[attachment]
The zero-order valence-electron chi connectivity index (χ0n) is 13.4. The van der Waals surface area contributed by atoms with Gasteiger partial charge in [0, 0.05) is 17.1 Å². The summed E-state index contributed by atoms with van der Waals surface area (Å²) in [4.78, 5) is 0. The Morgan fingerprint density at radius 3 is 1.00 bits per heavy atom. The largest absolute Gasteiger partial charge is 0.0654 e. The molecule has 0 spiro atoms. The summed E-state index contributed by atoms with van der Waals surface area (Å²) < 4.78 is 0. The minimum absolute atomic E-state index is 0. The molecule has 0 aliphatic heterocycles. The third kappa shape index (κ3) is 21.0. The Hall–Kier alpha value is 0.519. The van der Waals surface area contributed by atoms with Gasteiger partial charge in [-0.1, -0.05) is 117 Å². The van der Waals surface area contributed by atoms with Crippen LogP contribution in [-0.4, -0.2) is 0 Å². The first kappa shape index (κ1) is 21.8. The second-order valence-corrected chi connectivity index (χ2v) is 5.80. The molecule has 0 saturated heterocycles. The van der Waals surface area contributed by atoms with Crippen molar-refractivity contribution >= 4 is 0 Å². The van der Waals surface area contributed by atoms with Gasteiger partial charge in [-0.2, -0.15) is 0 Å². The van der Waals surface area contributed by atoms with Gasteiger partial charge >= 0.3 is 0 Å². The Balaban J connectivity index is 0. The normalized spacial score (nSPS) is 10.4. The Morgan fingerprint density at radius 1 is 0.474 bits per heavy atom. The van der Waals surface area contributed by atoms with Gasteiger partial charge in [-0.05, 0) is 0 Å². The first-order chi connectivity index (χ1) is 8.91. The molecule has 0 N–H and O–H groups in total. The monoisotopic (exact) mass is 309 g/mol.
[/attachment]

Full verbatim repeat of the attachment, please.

The zero-order valence-electron chi connectivity index (χ0n) is 13.4. The van der Waals surface area contributed by atoms with Gasteiger partial charge in [0, 0.05) is 17.1 Å². The summed E-state index contributed by atoms with van der Waals surface area (Å²) in [4.78, 5) is 0. The Morgan fingerprint density at radius 3 is 1.00 bits per heavy atom. The largest absolute Gasteiger partial charge is 0.0654 e. The molecule has 0 spiro atoms. The summed E-state index contributed by atoms with van der Waals surface area (Å²) < 4.78 is 0. The minimum absolute atomic E-state index is 0. The molecule has 0 aliphatic heterocycles. The third kappa shape index (κ3) is 21.0. The Hall–Kier alpha value is 0.519. The van der Waals surface area contributed by atoms with Gasteiger partial charge in [-0.1, -0.05) is 117 Å². The van der Waals surface area contributed by atoms with Crippen LogP contribution in [-0.4, -0.2) is 0 Å². The first kappa shape index (κ1) is 21.8. The second-order valence-corrected chi connectivity index (χ2v) is 5.80. The molecule has 0 saturated heterocycles. The van der Waals surface area contributed by atoms with Crippen molar-refractivity contribution >= 4 is 0 Å². The van der Waals surface area contributed by atoms with Gasteiger partial charge in [-0.2, -0.15) is 0 Å². The van der Waals surface area contributed by atoms with Gasteiger partial charge >= 0.3 is 0 Å². The Balaban J connectivity index is 0. The normalized spacial score (nSPS) is 10.4. The Morgan fingerprint density at radius 1 is 0.474 bits per heavy atom. The van der Waals surface area contributed by atoms with Gasteiger partial charge in [-0.05, 0) is 0 Å². The first-order chi connectivity index (χ1) is 8.91. The molecule has 0 N–H and O–H groups in total. The monoisotopic (exact) mass is 309 g/mol.